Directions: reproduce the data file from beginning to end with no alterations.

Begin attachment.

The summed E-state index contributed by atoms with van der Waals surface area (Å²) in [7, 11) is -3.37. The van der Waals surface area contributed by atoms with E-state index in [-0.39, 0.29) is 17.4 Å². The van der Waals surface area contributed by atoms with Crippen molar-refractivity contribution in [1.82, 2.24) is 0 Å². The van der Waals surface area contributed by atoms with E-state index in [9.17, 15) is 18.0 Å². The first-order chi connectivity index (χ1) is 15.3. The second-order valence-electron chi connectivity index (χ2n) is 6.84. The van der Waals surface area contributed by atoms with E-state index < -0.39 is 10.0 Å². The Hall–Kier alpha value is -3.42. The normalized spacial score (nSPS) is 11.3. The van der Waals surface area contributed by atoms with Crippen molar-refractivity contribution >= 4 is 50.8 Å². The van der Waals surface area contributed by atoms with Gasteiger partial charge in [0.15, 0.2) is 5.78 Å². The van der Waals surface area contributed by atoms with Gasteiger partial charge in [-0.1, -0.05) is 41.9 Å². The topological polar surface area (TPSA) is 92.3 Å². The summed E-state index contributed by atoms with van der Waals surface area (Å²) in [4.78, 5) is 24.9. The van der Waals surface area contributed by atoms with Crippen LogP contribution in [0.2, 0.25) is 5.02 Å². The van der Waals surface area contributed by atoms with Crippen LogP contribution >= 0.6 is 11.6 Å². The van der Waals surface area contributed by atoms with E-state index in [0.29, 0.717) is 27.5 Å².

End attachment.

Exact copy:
The summed E-state index contributed by atoms with van der Waals surface area (Å²) in [7, 11) is -3.37. The van der Waals surface area contributed by atoms with E-state index in [-0.39, 0.29) is 17.4 Å². The van der Waals surface area contributed by atoms with Crippen molar-refractivity contribution in [1.82, 2.24) is 0 Å². The van der Waals surface area contributed by atoms with E-state index in [9.17, 15) is 18.0 Å². The first-order chi connectivity index (χ1) is 15.3. The second-order valence-electron chi connectivity index (χ2n) is 6.84. The van der Waals surface area contributed by atoms with E-state index < -0.39 is 10.0 Å². The Hall–Kier alpha value is -3.42. The normalized spacial score (nSPS) is 11.3. The van der Waals surface area contributed by atoms with Crippen molar-refractivity contribution >= 4 is 50.8 Å². The van der Waals surface area contributed by atoms with Gasteiger partial charge in [0.15, 0.2) is 5.78 Å². The van der Waals surface area contributed by atoms with Gasteiger partial charge in [-0.1, -0.05) is 41.9 Å². The topological polar surface area (TPSA) is 92.3 Å². The summed E-state index contributed by atoms with van der Waals surface area (Å²) in [4.78, 5) is 24.9. The van der Waals surface area contributed by atoms with Crippen LogP contribution in [0.2, 0.25) is 5.02 Å². The van der Waals surface area contributed by atoms with Crippen LogP contribution >= 0.6 is 11.6 Å². The van der Waals surface area contributed by atoms with E-state index in [0.29, 0.717) is 27.5 Å².